Download this care sheet (pdf)
6 – 12 inches, including tail
2 – 4 years
Sexing gerbils is done by eyeing the distance between the urethra and the anus; the distance is further apart than females. Both are equally handleable. Females may be more defensive while trying to nest or raise its young.
Gerbils from the same litters are most compatible. Males mix together well. Females may fight to establish dominance as they are more territorial than males.
reeding groups originally exported from Mongolia
Home temperature is preferred.
Diurnal (awake during the day)
60 – 75 degrees, avoid extremes.
Low to normal lights are preferred, as bright lights can hurt sensitive eyes.
Drier is better, but adapt to indoor humidity. Avoid extreme humidity, as it can lead to health problems.
Semi-desert and arid steppes, in burrows. Plastic tubes recreate these in the cage.
Provide a safe and soft bedding, the less dusty the better. Cedar bedding can be toxic and pine too dusty. Good litters are shredded or pelleted aspen or recycled paper products. Supply nesting materials and dry hays.
Wooden house and coconut huts offer hiding places and the chance to chew. Plastic hamster tubes can be used, but will eventually be destroyed.
Aquariums, plastic cages with tube accessories, or wire. All should be escape proof, ventilated, and easy to clean. Gerbils love to wander at night. Supply the largest cage that’s possible.
A few critter cubes and 1-2 tbls of high quality hamster seed mix is given as a staple. Being desert animals, fruits and vegetables may be too rich for their diets and should be offered sparingly. Sunflower seeds are favorites and can be used as rewards (pick out of seed mixes and save for later.)
Vitamins in water help supply nutrients missing from captive diets. Treat sticks made of seeds and honey are good treats. Yoghurt-covered fruit bits can help maintain intestinal florae.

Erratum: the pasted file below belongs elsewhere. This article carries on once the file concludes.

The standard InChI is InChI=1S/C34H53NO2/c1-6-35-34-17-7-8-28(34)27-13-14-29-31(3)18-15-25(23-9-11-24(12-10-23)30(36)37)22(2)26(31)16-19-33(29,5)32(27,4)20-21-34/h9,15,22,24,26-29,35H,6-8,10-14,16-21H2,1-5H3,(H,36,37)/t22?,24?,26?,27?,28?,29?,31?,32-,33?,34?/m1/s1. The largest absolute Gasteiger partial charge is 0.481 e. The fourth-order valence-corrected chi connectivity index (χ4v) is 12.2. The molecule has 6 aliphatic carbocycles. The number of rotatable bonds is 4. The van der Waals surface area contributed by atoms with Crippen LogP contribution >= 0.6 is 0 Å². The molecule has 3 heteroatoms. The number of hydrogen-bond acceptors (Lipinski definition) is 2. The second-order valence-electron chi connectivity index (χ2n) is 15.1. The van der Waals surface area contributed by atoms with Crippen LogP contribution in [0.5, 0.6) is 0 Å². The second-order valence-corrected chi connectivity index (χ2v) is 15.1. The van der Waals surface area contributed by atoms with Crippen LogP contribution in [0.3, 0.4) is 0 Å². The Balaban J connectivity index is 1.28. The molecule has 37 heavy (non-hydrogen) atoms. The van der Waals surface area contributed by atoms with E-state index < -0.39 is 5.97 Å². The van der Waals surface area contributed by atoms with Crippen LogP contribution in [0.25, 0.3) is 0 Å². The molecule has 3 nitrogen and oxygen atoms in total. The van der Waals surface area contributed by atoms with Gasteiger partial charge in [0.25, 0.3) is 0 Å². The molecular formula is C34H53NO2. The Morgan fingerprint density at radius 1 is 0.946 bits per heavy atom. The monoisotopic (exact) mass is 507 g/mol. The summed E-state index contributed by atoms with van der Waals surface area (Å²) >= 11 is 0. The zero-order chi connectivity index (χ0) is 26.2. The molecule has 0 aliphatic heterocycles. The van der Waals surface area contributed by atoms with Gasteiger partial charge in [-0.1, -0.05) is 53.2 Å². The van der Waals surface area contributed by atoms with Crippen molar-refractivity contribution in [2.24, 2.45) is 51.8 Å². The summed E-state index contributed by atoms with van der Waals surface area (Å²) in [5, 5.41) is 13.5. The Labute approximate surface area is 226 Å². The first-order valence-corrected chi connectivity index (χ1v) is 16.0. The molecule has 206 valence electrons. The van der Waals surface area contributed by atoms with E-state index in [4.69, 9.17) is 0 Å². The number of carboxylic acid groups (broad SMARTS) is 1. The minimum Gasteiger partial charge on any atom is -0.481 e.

Overfeeding and lack of exercise can lead to obesity. Vitamin supplements only need to offered to unhealthy gerbils or to ones with restricted diets.
Feeding Placing food in a bowl will help prevent over feeding. Gerbils will move most of their food into their nest and bury it for later.
Water dishes can easily become soiled, so water bottles are preferred. As gerbils can quickly chew most plastic bottles, rounded bottles or metal sleeves will last longer.
These desert animals are relatively clean, and, when kept in groups, groom each other as part of their social interaction. Offer chinchilla dust for bathing; they use this to remove excess oils from their fur.
Oral and Foot Care
The gerbil’s teeth continue to grow. Malocclusion can occur when opportunities to gnaw are not offered. Care with wheels needs to be taken, as wire wheels can trap and seriously injure tails and feet; plastic or safety wheels should be used.
Social animals, they love to be handled, and are very curious about people. Care needs to be taken initially as startled gerbils are quick and can jump quite high. Tame gerbils rarely bite unprovoked. Do not pick a gerbil up by its tail. Their tails are fragile and this could cause damage.
Weekly cleaning of the cage is needed, with daily spot cleaning of toilet areas. Being desert animals, they produce little waste and usually eliminate in the same area.
Diarrhea can be a problem. This can be caused by improper diet or dirty cages. Respiratory problems can be due to improper ventilation and dirty bedding. Obesity can be a problem when fed unhealthy, unbalanced diets.